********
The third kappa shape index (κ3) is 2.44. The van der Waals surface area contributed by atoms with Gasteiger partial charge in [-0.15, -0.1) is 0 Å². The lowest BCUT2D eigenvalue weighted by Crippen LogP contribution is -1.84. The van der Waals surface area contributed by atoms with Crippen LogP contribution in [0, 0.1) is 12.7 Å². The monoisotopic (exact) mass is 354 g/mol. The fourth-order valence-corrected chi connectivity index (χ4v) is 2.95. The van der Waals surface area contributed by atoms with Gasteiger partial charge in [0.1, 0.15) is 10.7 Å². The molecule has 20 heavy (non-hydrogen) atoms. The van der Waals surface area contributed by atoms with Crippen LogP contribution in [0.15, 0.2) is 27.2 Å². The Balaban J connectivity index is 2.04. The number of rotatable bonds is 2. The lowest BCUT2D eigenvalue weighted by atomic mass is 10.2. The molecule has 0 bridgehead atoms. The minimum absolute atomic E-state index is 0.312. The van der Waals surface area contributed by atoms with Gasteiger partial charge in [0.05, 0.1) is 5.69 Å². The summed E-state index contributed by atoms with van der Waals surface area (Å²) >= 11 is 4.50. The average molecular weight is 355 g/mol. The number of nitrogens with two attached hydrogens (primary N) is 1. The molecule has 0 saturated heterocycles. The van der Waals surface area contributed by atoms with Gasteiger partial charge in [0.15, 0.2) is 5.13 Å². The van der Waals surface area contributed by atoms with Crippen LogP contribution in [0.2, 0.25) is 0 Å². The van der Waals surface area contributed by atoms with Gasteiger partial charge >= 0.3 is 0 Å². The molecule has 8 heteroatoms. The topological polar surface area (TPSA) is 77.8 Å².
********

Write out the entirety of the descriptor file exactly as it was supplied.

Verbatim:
The third kappa shape index (κ3) is 2.44. The van der Waals surface area contributed by atoms with Gasteiger partial charge in [-0.15, -0.1) is 0 Å². The lowest BCUT2D eigenvalue weighted by Crippen LogP contribution is -1.84. The van der Waals surface area contributed by atoms with Crippen LogP contribution in [0, 0.1) is 12.7 Å². The monoisotopic (exact) mass is 354 g/mol. The fourth-order valence-corrected chi connectivity index (χ4v) is 2.95. The van der Waals surface area contributed by atoms with Gasteiger partial charge in [0.1, 0.15) is 10.7 Å². The molecule has 20 heavy (non-hydrogen) atoms. The van der Waals surface area contributed by atoms with Crippen LogP contribution in [0.15, 0.2) is 27.2 Å². The Balaban J connectivity index is 2.04. The number of rotatable bonds is 2. The lowest BCUT2D eigenvalue weighted by atomic mass is 10.2. The molecule has 0 bridgehead atoms. The minimum absolute atomic E-state index is 0.312. The van der Waals surface area contributed by atoms with Gasteiger partial charge in [0.05, 0.1) is 5.69 Å². The summed E-state index contributed by atoms with van der Waals surface area (Å²) >= 11 is 4.50. The average molecular weight is 355 g/mol. The number of nitrogens with two attached hydrogens (primary N) is 1. The molecule has 0 saturated heterocycles. The van der Waals surface area contributed by atoms with Gasteiger partial charge in [0.15, 0.2) is 5.13 Å². The van der Waals surface area contributed by atoms with Crippen LogP contribution in [0.2, 0.25) is 0 Å². The van der Waals surface area contributed by atoms with Gasteiger partial charge >= 0.3 is 0 Å². The molecule has 8 heteroatoms. The topological polar surface area (TPSA) is 77.8 Å².